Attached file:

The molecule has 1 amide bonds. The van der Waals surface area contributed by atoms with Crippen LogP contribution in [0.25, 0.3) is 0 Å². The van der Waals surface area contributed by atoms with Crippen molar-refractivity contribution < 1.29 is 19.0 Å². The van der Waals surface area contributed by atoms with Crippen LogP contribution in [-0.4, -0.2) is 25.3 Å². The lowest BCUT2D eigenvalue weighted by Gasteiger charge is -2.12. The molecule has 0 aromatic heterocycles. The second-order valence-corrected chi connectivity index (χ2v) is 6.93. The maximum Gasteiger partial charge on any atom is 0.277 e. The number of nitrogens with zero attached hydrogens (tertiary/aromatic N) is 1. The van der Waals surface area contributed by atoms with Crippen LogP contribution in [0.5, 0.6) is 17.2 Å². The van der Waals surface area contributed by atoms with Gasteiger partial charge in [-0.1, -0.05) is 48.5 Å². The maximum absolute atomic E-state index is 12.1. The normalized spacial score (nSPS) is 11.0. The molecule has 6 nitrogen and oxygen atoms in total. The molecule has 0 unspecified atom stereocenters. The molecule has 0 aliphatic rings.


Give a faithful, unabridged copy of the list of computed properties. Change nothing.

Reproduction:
The molecule has 1 amide bonds. The van der Waals surface area contributed by atoms with Crippen LogP contribution in [0.25, 0.3) is 0 Å². The van der Waals surface area contributed by atoms with Crippen molar-refractivity contribution < 1.29 is 19.0 Å². The van der Waals surface area contributed by atoms with Crippen LogP contribution in [-0.4, -0.2) is 25.3 Å². The lowest BCUT2D eigenvalue weighted by Gasteiger charge is -2.12. The molecule has 0 aromatic heterocycles. The second-order valence-corrected chi connectivity index (χ2v) is 6.93. The maximum Gasteiger partial charge on any atom is 0.277 e. The number of nitrogens with zero attached hydrogens (tertiary/aromatic N) is 1. The van der Waals surface area contributed by atoms with Crippen LogP contribution in [0.5, 0.6) is 17.2 Å². The van der Waals surface area contributed by atoms with Gasteiger partial charge in [-0.1, -0.05) is 48.5 Å². The maximum absolute atomic E-state index is 12.1. The normalized spacial score (nSPS) is 11.0. The molecule has 6 nitrogen and oxygen atoms in total. The molecule has 0 unspecified atom stereocenters. The molecule has 0 aliphatic rings.